ReplyDelete
  32. Hi,

    I agree wholeheartedly… I put a link to this blog on Twitter, and sent it to our MPP.

    ReplyDelete
  33. Get a life.
    Did you write this blog while your kids were at Wonderland or preparing for the school year?

    We all need to prepare for work. Its called a job not a country club

    No sympathy

    ReplyDelete
  34. Are you kidding me? No one disagrees your jobs value, but this cry me a river song and dance you all feel you need to do is exhausting. If only I had the job security you did and the sick days payed, plus accumulative. Or my summers off, and other holidays. If only I could take some courses to secure my job more and guarantee a pay raise. PLEASE! You were fully aware of what dream job you wanted and you were lucky to get it too!

    ReplyDelete
    Replies
    1. Standing up for the right to negotiate contracts is not crying a river. As a matter of fact, standing up for our rights is whats made Canadians what they are.

      If you wanted the job security of teachers, and sick days paid, plus accumulative (if you were up to date with the facts you would know is not true), then you should have gone for the "dream job".

      Delete
    2. There are more teachers than jobs out there, hence why some are stating they make less than 45,000 per year; they don't have full time jobs. They don't have full time jobs because the supply of teachers far exceeds the demand - you can't say this about too many professions. So one has to ask themselves, why do so many people go to teachers college? Because teaching is too good to be true. Curious to see, by how much does the starting salary have to decrease by for the profession to no longer be too good to be true? For raises to be cost of living based, not years of service. You will know the limit has been met when supply finally equals demand. Just sayin'.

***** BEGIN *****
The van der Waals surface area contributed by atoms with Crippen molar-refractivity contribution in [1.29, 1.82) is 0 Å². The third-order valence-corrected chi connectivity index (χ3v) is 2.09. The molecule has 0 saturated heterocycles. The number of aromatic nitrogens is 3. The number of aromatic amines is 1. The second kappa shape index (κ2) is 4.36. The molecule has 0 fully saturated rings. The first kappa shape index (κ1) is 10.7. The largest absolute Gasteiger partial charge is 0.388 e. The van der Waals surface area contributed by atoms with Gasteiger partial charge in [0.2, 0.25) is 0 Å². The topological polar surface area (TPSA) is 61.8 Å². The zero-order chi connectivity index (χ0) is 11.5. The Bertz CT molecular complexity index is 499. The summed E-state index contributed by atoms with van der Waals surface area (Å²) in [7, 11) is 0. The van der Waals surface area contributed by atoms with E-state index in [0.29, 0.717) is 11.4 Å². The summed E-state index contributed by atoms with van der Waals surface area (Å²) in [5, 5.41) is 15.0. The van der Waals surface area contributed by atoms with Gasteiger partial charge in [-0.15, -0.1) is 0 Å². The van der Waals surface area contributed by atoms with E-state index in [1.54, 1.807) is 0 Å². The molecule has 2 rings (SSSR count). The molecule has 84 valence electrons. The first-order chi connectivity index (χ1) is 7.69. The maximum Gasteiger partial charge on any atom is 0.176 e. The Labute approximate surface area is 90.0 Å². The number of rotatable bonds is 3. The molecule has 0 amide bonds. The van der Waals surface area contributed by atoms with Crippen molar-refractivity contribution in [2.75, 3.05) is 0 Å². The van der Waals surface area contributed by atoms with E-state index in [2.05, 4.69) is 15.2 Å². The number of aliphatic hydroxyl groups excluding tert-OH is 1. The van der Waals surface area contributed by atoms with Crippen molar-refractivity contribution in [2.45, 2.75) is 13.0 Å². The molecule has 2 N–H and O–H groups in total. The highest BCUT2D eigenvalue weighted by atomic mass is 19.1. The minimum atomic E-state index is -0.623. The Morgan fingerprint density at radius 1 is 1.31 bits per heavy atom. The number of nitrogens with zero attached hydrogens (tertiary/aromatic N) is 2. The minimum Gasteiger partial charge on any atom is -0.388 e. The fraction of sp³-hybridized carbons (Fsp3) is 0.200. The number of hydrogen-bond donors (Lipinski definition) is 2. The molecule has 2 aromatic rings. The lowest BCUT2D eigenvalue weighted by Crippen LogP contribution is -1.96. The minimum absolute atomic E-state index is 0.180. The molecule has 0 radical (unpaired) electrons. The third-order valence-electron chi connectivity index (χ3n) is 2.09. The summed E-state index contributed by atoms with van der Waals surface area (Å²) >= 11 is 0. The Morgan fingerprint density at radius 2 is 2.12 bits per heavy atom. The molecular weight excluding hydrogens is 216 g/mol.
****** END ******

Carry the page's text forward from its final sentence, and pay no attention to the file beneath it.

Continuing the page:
Delete
  35. The reason there are so many bitching teachers is because they are mostly all women.

    What happens in the work place when you stick 50 women together? They bitch and complain.

    Same phenomenon is also found in Hospitals among nurses, HR and a few others.

    ReplyDelete
    Replies
    1. We are bitching about our right to protest.... THAT IS IT! We are not actually protesting anything or complaining about anything, but just want the right to do so! What is so wrong with that???? *&*^* MAN! You already have that right!

      Delete
    2. This post, right here, is why people should stand up for their rights. Your language is offensive and completely unfounded. You are the kind of person who should not ever, ever be responsible for public policy. Otherwise, we women probably wouldnt even have the vote. Good for us BITCHING.

      Delete
    3. Seriously????? Wow. Is that all you got? Bitchy women???

      Delete
  36. If someone perceives that another person has it better then they do, that other person is not allowed to defend themselves or *gasp* complain? Sound logic.

    It reminds me of Monty Python's Life of Brian when Brian he is thrown into a dungeon with another prisoner who is hanging on the wall. Brian get spit on by the guard and the guy on the wall calls him lucky for it... "Oh to be spat at in the face" "You lucky bastard"!

    McGuinty isn't targeting teachers because he cares about our children. Plain and simple. You may not like what teachers are paid, or what they get to have accumulated, etc., but that doesn't make this piece of legislation in any way right. It's undemocratic and unfair.

    ReplyDelete
  37. "The reason there are so many bitching teachers is because they are mostly all women.